Jeremy Page / The Times – 2006-06-07 10:23:14
MOSCOW (June 7, 2006) — “Yankee go home!” the protesters’ signs read outside the military compound. Inside, about 200 US Marine reservists are confined to their quarters, unable even to visit the local shop.
Nothing unusual, perhaps, by the standards of Iraq or Afghanistan, but this was the scene yesterday in the southern Ukrainian region of Crimea, more than 18 months after the Orange Revolution supposedly set Ukraine on the path towards NATO membership.
The Crimean peninsula was once the site of a bloody war between imperial Russia and an alliance of Britain, France and Turkey, whose futility was epitomised by the Charge of the Light Brigade. But, 150 years on, the region has become a new battleground in a geopolitical struggle between an expanding NATO and its opponents in Ukraine and Russia.
The unarmed Marine reservists arrived last week to install showers and toilets at a Ukrainian military training facility before joint exercises with NATO this month. But the preparations have triggered passionate anti-NATO protests, encouraged by Moscow, that analysts say could undermine efforts by Ukraine to join the alliance in 2008.
The pro-Russian Crimean Parliament passed a resolution yesterday declaring the region a NATO-free zone and demanding that the Government cancel the “Sea Breeze 2006” joint exercises. The Ukrainian Parliament will start debating today whether to allow foreign troops to participate in the exercises, which are part of NATO’s Partnership for Peace programme.
That decision will also determine whether 150 RAF personnel can take part in an unprecedented British-Ukrainian exercise called “Tight Knot,” starting next Wednesday near Nikolayev.
The local government there has passed a resolution calling for NATO personnel to be banned. “Sea Breeze 2006” will bring troops from the US and 14 other NATO countries to the border of Russia and simulate the defence of a peninsula caught between a totalitarian state and a democratic one.
Viktor Yushchenko, the pro-Western Ukrainian President, insisted yesterday that the exercise would go ahead. He said: “This political decision changes nothing in the principles and arrangements that govern relations between Ukraine and NATO.” He noted that “Sea Breeze” manoeuvres had been held annually since 1997, and that Russia was also involved in NATO’s Partnership for Peace.
But the row has highlighted the widespread opposition to his NATO membership campaign, especially in Crimea, where Russia keeps its Black Sea Fleet in Sevastopol. Opinion polls suggest that most Ukrainians back thedrive to join the EU, but only 20 percent want NATO membership.
The protests also illustrate how Russia and its allies in Ukraine are steadily undermining Mr Yushchenko’s authority and drawing the country back into Moscow’s strategic embrace. The anti-NATO protests were organised by a pro-Russian party and the Communist Party, both of which have close ties to Moscow.
They began last week when USS Advantage, an American cargo ship, arrived in Feodosiya, a Crimean port, carrying construction equipment. They increased when the Marine reservists tried to reach the training facility that they were supposed to renovate. Protesters surrounded their bus, rocking it and trying to smash the windows, eventually forcing the vehicle to head to a military saNATOrium , where the reservists remain.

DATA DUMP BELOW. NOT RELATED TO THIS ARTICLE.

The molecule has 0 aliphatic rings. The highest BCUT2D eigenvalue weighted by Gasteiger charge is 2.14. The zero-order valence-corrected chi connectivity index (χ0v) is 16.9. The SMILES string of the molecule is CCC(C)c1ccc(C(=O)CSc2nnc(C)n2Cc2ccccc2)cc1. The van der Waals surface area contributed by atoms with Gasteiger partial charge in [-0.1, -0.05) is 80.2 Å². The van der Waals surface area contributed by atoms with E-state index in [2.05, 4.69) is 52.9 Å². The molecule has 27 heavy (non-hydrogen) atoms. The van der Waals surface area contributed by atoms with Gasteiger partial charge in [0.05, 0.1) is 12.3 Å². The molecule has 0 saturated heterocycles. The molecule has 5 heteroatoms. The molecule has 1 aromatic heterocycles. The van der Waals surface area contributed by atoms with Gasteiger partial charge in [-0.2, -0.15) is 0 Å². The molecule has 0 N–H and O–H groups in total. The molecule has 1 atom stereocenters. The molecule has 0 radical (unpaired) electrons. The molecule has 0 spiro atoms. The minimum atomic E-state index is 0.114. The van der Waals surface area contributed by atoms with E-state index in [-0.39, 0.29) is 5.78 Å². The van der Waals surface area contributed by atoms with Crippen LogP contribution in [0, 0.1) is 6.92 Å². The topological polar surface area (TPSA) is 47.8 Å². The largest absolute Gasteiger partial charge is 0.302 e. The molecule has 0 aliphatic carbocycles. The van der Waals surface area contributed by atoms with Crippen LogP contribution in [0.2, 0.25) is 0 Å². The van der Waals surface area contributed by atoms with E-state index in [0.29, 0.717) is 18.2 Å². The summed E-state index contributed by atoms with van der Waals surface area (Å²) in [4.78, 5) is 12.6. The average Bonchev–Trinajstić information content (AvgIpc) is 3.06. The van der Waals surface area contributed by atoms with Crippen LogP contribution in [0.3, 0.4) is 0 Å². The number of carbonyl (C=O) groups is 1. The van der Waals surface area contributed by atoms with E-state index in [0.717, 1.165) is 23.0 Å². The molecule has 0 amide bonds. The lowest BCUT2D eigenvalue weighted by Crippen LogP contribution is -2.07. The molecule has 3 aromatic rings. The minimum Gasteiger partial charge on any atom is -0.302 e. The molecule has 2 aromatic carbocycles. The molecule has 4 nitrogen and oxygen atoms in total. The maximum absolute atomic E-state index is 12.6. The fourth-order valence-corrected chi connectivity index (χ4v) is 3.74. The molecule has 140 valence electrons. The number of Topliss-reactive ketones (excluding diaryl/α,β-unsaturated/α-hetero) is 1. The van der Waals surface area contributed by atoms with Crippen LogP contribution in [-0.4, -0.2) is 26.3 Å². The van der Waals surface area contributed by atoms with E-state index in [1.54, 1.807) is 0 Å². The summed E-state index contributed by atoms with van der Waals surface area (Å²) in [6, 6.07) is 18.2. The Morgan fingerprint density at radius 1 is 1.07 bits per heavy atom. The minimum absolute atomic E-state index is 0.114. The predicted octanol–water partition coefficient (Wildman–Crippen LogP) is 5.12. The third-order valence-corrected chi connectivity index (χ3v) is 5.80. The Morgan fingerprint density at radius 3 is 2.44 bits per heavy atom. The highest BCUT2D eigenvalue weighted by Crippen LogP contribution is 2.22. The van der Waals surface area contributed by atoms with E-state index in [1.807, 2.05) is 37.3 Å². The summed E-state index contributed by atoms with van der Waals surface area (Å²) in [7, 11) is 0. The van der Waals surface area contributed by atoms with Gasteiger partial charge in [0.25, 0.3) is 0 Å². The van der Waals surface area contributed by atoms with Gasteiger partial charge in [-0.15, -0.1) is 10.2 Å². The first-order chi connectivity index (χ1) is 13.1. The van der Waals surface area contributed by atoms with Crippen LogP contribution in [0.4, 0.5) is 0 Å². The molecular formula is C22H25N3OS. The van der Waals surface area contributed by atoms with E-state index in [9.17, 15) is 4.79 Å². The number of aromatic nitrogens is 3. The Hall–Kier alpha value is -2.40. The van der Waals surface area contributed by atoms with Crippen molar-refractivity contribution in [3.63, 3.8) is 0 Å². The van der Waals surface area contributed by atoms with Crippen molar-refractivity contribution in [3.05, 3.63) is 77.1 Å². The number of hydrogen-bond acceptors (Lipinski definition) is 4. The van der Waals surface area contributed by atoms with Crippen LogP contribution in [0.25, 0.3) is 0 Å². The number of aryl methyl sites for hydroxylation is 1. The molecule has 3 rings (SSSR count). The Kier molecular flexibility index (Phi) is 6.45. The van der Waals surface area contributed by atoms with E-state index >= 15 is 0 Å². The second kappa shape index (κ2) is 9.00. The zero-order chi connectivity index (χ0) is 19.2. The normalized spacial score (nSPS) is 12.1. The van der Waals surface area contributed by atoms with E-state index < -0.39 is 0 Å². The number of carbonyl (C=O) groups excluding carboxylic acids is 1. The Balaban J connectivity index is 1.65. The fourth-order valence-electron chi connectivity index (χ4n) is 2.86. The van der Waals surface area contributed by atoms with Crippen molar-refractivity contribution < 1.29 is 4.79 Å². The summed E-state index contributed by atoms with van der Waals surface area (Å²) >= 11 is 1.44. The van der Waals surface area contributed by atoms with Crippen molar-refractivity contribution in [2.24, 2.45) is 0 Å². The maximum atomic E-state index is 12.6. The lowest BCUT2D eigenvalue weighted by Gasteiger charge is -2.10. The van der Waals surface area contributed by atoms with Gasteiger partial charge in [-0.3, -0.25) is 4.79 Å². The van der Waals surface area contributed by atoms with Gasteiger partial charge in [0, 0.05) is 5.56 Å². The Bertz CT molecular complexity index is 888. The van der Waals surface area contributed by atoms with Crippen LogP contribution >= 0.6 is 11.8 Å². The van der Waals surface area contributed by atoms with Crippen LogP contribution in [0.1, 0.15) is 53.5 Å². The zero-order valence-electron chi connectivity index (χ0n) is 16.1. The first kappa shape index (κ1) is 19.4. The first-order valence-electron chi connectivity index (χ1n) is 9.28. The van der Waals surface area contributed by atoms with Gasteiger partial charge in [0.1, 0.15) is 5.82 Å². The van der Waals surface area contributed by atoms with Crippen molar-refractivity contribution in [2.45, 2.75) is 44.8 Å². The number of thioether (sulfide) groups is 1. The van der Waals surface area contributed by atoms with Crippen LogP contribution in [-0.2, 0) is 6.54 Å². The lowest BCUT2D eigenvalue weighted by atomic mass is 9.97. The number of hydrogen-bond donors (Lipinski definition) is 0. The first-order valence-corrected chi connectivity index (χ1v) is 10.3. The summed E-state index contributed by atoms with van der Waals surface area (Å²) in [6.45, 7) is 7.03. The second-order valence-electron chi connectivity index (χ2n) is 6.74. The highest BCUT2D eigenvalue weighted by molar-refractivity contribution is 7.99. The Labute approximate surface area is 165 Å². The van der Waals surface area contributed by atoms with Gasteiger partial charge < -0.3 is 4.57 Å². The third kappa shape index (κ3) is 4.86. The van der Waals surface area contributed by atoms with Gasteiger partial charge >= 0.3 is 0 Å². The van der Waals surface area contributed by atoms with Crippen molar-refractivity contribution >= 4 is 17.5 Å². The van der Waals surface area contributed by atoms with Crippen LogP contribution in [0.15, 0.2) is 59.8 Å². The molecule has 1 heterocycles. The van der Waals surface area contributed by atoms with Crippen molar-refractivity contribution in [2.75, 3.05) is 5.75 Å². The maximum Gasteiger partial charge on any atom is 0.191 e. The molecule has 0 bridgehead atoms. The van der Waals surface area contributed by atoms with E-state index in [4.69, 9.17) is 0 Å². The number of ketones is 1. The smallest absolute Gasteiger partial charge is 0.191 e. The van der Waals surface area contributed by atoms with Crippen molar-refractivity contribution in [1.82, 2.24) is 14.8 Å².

Russian politicians have flown in to support the protesters, and Russian state-controlled television, which is watched in many Ukrainian homes, has given them prominent coverage. Ultra-nationalist Russian politicians have even suggested that Crimea, which became part of Ukraine only in 1954 and has a large ethnic Russian population, should become part of Russia again. Analysts say that Moscow and its supporters in Ukraine have sensed an opportunity to capitalise on Mr Yushchenko’s waning popularity and power.
The protesters, who number between 100 and 300, accuse him of inviting NATO troops to build a base without the required approval of parliament.
Brent Byers, a US Embassy spokesman in Kiev, said: “(The reservists) are hoping to do something to improve the quality of life for the Ukrainian military.” He acknowledged, however, that time was running short, as they had expected to finish the task within two to three weeks.
A BATTLEGROUND FOR CENTURIES
• AD250 to 1774 The Goths, the Huns, the Mongols, the Byzantine Greeks and the Ottomans variously control Crimea
• 1783 Empress Catherine the Great annexes the territory for Russia
• March 1854 Concerned about the expansion of the Russian Empire, Britain joins France, Turkey and Sardinia to fight the Russians in the Crimean War
• October 1854 After a misunderstood order, 673 British cavalry troops launch a disastrous attack on Russian artillery positions in what became known as The Charge of the Light Brigade. Between 100 and 200 die
• September 1855 Sevastopol falls to Allied forces after a year-long siege
• 1856 The war ends with the Treaty of Paris, limiting Russian military activities in the Black Sea
• 1920 Crimea is the site of the Russian anti-Bolshevik White Army’s last stand against the Red Army
• 1921 The Crimean Autonomous Soviet Socialist Republic is created
• 1954 Nikita Khrushchev, the leader of the Soviet Union, controversially transfers ownership of Crimea to Ukraine
• 1991 The collapse of the Soviet Union leaves the status of Crimea unclear. Despite a large ethnic Russian population, it is agreed that it will remain with Ukraine
• 1992 Crimea proclaims independence, but ultimately remains within Ukraine as an autonomous republic